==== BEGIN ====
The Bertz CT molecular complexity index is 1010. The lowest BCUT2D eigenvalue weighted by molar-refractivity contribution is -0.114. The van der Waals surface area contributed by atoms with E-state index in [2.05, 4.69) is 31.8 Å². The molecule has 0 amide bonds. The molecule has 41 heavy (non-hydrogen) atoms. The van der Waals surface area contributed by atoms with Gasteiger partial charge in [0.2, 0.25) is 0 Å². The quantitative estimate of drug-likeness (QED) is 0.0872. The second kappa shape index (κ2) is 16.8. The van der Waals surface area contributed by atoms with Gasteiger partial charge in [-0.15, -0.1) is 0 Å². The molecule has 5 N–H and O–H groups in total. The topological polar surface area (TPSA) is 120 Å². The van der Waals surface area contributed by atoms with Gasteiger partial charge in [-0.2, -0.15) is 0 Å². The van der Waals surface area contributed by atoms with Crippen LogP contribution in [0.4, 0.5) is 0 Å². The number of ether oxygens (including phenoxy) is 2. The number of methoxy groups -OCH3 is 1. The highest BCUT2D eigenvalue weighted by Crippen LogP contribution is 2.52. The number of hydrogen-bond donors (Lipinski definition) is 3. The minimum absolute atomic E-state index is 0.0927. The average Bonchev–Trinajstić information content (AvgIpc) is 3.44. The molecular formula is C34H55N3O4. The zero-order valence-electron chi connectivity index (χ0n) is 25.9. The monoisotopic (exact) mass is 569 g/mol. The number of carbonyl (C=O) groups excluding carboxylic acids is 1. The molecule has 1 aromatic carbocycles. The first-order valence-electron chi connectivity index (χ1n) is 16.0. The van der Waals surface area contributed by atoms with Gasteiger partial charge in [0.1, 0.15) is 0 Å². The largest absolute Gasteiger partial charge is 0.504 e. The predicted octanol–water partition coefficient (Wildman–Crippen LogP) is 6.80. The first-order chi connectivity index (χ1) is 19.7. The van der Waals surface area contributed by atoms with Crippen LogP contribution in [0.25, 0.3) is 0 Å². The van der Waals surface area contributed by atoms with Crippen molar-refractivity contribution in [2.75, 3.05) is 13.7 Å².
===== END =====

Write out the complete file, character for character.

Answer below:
The Bertz CT molecular complexity index is 1010. The lowest BCUT2D eigenvalue weighted by molar-refractivity contribution is -0.114. The van der Waals surface area contributed by atoms with E-state index in [2.05, 4.69) is 31.8 Å². The molecule has 0 amide bonds. The molecule has 41 heavy (non-hydrogen) atoms. The van der Waals surface area contributed by atoms with Gasteiger partial charge in [0.2, 0.25) is 0 Å². The quantitative estimate of drug-likeness (QED) is 0.0872. The second kappa shape index (κ2) is 16.8. The van der Waals surface area contributed by atoms with Gasteiger partial charge in [-0.15, -0.1) is 0 Å². The molecule has 5 N–H and O–H groups in total. The topological polar surface area (TPSA) is 120 Å². The van der Waals surface area contributed by atoms with Gasteiger partial charge in [-0.2, -0.15) is 0 Å². The van der Waals surface area contributed by atoms with Crippen LogP contribution in [0.4, 0.5) is 0 Å². The number of ether oxygens (including phenoxy) is 2. The number of methoxy groups -OCH3 is 1. The highest BCUT2D eigenvalue weighted by Crippen LogP contribution is 2.52. The number of hydrogen-bond donors (Lipinski definition) is 3. The minimum absolute atomic E-state index is 0.0927. The average Bonchev–Trinajstić information content (AvgIpc) is 3.44. The molecular formula is C34H55N3O4. The zero-order valence-electron chi connectivity index (χ0n) is 25.9. The monoisotopic (exact) mass is 569 g/mol. The number of carbonyl (C=O) groups excluding carboxylic acids is 1. The molecule has 1 aromatic carbocycles. The first-order valence-electron chi connectivity index (χ1n) is 16.0. The van der Waals surface area contributed by atoms with Gasteiger partial charge in [0.1, 0.15) is 0 Å². The largest absolute Gasteiger partial charge is 0.504 e. The predicted octanol–water partition coefficient (Wildman–Crippen LogP) is 6.80. The first-order chi connectivity index (χ1) is 19.7. The van der Waals surface area contributed by atoms with Crippen LogP contribution in [0.25, 0.3) is 0 Å². The van der Waals surface area contributed by atoms with Crippen molar-refractivity contribution in [2.75, 3.05) is 13.7 Å².